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SOBHANI: Why royal Saudi leadership matters
Miteb bin Abdullah follows in his father’s footsteps
Question of the Day
The United States needs reliable allies in the Middle East now more than ever before. The rapidly deteriorating situation in Syria, continued instability in countries such as Yemen and the Iranian regime's support for dangerous elements in the region demonstrate the need to actively strengthen relations with a country that shares our interest in a more stable Middle East — Saudi Arabia. Ever since President Franklin D. Roosevelt met with King Abdulaziz aboard the USS Quincy in 1945, Saudi Arabia has been one of America's most steadfast allies.
Indeed, it matters to Washington and to the rest of the world who governs Saudi Arabia. The Saudi king controls the world's largest reserves of petroleum, is custodian of Islam's two holiest sites and has been a counterweight to extremist ideologies — whether supported by Ayatollah Ali Khamenei of Iran or the Muslim Brotherhood in Egypt. As leader of this nation of 25 million, King Abdullah has played all these roles and more.
King Abdullah has anchored Saudi foreign policy on the basis of stability and, domestically, has carried out many groundbreaking reforms such as expanding the roles of women in Saudi society and establishing a national dialogue among various elements of Saudi society and institutions to contribute to the development of the nation. The king's encouragement of interfaith dialogue and extensive spending on educational scholarships to Saudi men and women to study abroad point toward his commitment to a more tolerant and interlinked society.
Indeed, the king puts a premium on education and raising his country's human capital. To this end, he has established the King Abdullah University of Science and Technology, a coed institution along the same principles as the California Institute of Technology and the Massachusetts Institute of Technology. The reforms King Abdullah has made demonstrate his willingness for change and his interest in transforming Saudi Arabia.
As Washington looks at the next chapter of its relations with Saudi Arabia, engagement with and cultivation of ties to the man who can uphold King Abdullah's legacy becomes paramount. That person is Prince Miteb bin Abdullah, the king's reform-oriented 60-year-old son.
Prince Miteb was born in Riyadh and trained at the Royal Military Academy at Sandhurst, graduating as a lieutenant and rising through the ranks of the Saudi military. Beginning a military career in the early 1980s, he eventually was appointed commander of the Saudi National Guard in November 2010 — a position previously held by King Abdullah — and appointed minister of the National Guard this May. He is a member of the Saudi Council of Ministers, a member of the Military Service Council and vice president of the Supreme Committee of the National Festival for Heritage and Culture — the Janadriyah. Prince Miteb's resume of appointments demonstrates the high level of regard he holds with his father as a capable and influential member of the next generation of Saudi royal family leadership.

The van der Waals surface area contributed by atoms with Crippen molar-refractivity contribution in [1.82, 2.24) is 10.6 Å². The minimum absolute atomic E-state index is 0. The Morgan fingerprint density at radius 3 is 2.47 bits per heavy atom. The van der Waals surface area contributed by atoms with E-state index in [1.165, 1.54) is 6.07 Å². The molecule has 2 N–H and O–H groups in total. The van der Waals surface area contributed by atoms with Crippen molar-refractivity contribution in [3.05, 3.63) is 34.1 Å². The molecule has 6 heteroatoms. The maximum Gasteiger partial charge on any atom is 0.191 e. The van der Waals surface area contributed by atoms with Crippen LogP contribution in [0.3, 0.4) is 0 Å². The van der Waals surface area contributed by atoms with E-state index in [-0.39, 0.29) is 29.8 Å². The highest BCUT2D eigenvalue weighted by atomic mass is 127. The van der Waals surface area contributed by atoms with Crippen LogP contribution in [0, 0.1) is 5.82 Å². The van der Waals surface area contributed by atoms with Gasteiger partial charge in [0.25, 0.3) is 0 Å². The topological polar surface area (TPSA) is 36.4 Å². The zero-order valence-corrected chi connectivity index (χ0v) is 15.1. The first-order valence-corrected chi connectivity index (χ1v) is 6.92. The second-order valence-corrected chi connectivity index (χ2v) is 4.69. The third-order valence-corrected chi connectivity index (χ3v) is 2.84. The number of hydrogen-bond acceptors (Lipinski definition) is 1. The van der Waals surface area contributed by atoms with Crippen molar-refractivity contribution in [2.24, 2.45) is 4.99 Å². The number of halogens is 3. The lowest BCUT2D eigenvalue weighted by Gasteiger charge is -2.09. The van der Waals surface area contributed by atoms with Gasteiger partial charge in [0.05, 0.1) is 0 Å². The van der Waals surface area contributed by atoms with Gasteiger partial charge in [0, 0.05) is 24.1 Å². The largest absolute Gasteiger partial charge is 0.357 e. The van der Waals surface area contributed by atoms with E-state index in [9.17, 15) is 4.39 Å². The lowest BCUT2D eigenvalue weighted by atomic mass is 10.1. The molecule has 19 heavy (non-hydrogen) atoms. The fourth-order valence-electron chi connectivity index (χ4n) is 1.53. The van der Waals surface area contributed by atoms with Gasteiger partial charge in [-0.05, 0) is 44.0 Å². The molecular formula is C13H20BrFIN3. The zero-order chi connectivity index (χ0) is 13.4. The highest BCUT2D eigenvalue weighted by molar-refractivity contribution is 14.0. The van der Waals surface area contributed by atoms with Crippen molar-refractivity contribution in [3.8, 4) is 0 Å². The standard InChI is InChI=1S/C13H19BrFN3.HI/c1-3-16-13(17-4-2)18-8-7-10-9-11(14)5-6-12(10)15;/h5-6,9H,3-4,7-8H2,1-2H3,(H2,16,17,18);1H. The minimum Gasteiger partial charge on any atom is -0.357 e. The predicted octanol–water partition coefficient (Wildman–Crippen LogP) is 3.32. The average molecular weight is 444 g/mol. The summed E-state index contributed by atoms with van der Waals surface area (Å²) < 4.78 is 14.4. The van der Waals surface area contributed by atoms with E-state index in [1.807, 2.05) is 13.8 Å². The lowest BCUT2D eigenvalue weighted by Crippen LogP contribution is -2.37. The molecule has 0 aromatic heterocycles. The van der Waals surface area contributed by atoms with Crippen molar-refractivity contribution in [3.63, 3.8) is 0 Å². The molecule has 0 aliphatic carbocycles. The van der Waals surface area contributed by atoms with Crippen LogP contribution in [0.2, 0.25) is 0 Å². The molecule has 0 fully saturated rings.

Yet Prince Miteb's influence is not merely a result of his number of appointments, but rather the actions he has taken. In April, Prince Miteb spoke at the Janadriyah festival on the need for more secularization in Saudi Arabia and downplayed the role of political Islam. His remarks were welcomed by a majority of Saudi men and women who do not want to remain hostage to narrow-minded clerics but instead believe — like the prince — that jihads should be about creating, building and innovating, not destroying.
He also has demonstrated the ability to act quickly and strategically against subversive regional actors. In 2011, he ordered the National Guard to intervene in Bahrain, thus preventing an American ally (Bahrain is home to the U.S. 5th Fleet) from slipping away to Iranian influence and from creating further instability in the Persian Gulf. Prince Miteb also has acted decisively in Yemen, where Iranian-backed Houthi tribesmen continue to destabilize the Arabian Peninsula. As Syria's Bashar Assad continues to slaughter his own people to stay in power, Prince Miteb has been a strong advocate of assisting the opposition. As leader of the National Guard, he is an anchor of domestic and regional stability for Saudi Arabia.
Prince Miteb is a strategic thinker and decisive leader with a unique ability to gauge a situation clearly and act accordingly. Whether in Yemen, Bahrain, Syria or Egypt, or how to confront the dangers of an Islamic regime, Prince Miteb has stepped up to the plate to carry the legacy of his father's desire to maintain stability as the linchpin of Saudi foreign policy.
The United States should take three steps to begin closer engagement with Prince Miteb. First, President Obama should invite him to the White House to demonstrate high-level U.S. government recognition of the prince. Second, the United States should engage the prince as a partner in solving global challenges. Prince Miteb is an avid fan of technology, and engaging him as a partner to address challenges such as poverty, access to fresh water and climate change through innovations would be a good start. Prince Miteb also should be invited to address Congress and outline his vision for a U.S.-Saudi partnership.
Washington has an opportunity to lay an enduring foundation for U.S.-Saudi relations by cultivating an active and persistent engagement with an ideal partner, Prince Miteb bin Abdullah.
S. Rob Sobhani is CEO of Caspian Group Holdings.
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